There’s no doubt that the Standard was present on that fateful late-April day, but was it flying when the Americans attacked? Like so many details about the past, the available information is fragmentary and contradictory. The short answer is: I don’t think so. The Lieutenant-Governor was in England for the duration of the War of 1812. It is unlikely that the revolving door of military officers who presided over the Upper Canadian parliament would have flown it.
At the time of the battle, the incumbent, Sir Roger Sheaffe, had only been in the job for about four months; the previous office holder, Sir Isaac Brock, had managed to get himself killed at the Battle of Queenston Heights. Sheaffe had larger problems to worry about than flag-flying protocol, namely defending the province from imminent American attack.
Here’s where history meets science. Naval Academy Associate Professor Joseph Lomax and Midshipman First Class Carly Knapp analyzed the dust recovered during the flag’s cleaning and found huge spikes indicating the presence of lead and sulphur, both substances unrelated to the dyes used to colour the cloth. These are suspected to be chemical traces of the explosion of the gunpowder magazine. In addition to the tons of sulphur-rich black powder, about 9,800 pounds (4,445 kg) of lead balls were stored in the magazine. This new chemical trace analysis demonstrates that the flag was probably stored at Government House at the time of the attack. It’s precise location on that date had been an open historical question, until now.
For a 218-year-old piece of cloth, the flag is in good condition. Since it is made of dyed cotton, the Standard survived better than if it had been woven from silk. In 1913, a team of seamstresses led by Amanda Fowler hand stitched the flag’s remains to a backing in preparation for its display. She was so proud of her ‘original method’ that she signed and dated the heavy Irish linen backing. Fowler would go on to use her methods to preserve the Star Spangled Banner, the American flag that flew over Fort McHenry during the British bombardment in 1814.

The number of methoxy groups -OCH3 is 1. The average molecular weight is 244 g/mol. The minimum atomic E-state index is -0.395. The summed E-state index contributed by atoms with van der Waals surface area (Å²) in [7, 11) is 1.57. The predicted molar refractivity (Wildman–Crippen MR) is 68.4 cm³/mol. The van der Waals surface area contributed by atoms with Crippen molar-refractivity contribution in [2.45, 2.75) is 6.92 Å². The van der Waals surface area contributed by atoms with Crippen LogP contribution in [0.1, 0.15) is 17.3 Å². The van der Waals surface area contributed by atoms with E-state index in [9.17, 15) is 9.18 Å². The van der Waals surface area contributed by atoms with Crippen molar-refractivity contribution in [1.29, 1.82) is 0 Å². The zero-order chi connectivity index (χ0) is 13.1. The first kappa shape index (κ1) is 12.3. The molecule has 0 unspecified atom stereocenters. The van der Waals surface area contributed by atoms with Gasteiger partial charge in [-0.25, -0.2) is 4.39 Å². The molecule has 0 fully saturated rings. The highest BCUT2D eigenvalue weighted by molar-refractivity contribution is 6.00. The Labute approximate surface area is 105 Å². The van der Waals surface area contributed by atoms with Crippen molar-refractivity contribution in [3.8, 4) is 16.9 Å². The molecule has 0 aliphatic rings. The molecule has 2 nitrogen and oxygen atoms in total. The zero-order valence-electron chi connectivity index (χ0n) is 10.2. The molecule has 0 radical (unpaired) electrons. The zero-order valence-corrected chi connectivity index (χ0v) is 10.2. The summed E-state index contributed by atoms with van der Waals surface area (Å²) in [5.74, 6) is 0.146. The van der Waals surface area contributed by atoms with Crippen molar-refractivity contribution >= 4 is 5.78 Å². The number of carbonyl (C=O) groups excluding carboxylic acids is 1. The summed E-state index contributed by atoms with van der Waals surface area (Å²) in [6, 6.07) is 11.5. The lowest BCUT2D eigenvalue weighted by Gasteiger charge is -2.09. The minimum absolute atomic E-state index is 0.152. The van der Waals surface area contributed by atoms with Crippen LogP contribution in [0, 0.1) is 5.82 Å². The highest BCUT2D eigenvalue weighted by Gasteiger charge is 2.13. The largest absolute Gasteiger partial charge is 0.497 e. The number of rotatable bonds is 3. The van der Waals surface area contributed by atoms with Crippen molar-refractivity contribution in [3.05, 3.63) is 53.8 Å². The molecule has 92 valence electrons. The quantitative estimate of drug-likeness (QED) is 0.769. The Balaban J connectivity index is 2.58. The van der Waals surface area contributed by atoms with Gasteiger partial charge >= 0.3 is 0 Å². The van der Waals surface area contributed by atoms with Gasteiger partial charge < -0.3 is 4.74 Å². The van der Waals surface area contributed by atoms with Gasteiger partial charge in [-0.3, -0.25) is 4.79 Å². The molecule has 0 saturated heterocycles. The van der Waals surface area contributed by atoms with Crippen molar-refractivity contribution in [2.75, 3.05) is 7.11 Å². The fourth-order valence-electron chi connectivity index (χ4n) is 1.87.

During the ceremony on April 7, American, British, and Canadian naval officers offered formal remarks touching on the history and significance of the flag. But one of the most moving moments came when I noticed the guard of honour, four midshipmen and sailors, rotated every hour to ceremonially watch over this precious object while over a thousand visitors viewed it. When the event ended, five young midshipmen in full uniform volunteered to help roll and carry the Standard back to the museum’s storage. They did so with such a sense of dignity and purpose that their careful actions have stayed with me ever since.
Claude Berube had a challenge coin, made from deck timber taken from the USS Constitution and laser etched, commissioned to commemorate the event. On the reverse side, it is inscribed with this phrase: “MET IN HISTORIC COMBAT, JOINED IN ENDURING PEACE.” Those words honour the more than 200 years of peace that have passed since the British Royal Standard became a trophy of war.
images courtesy of the US Naval Academy Museum
Richard Gerrard is an historian/archaeologist and curator with the City of Toronto’s Heritage Services division. Follow him on twitter at @richardhgerrard.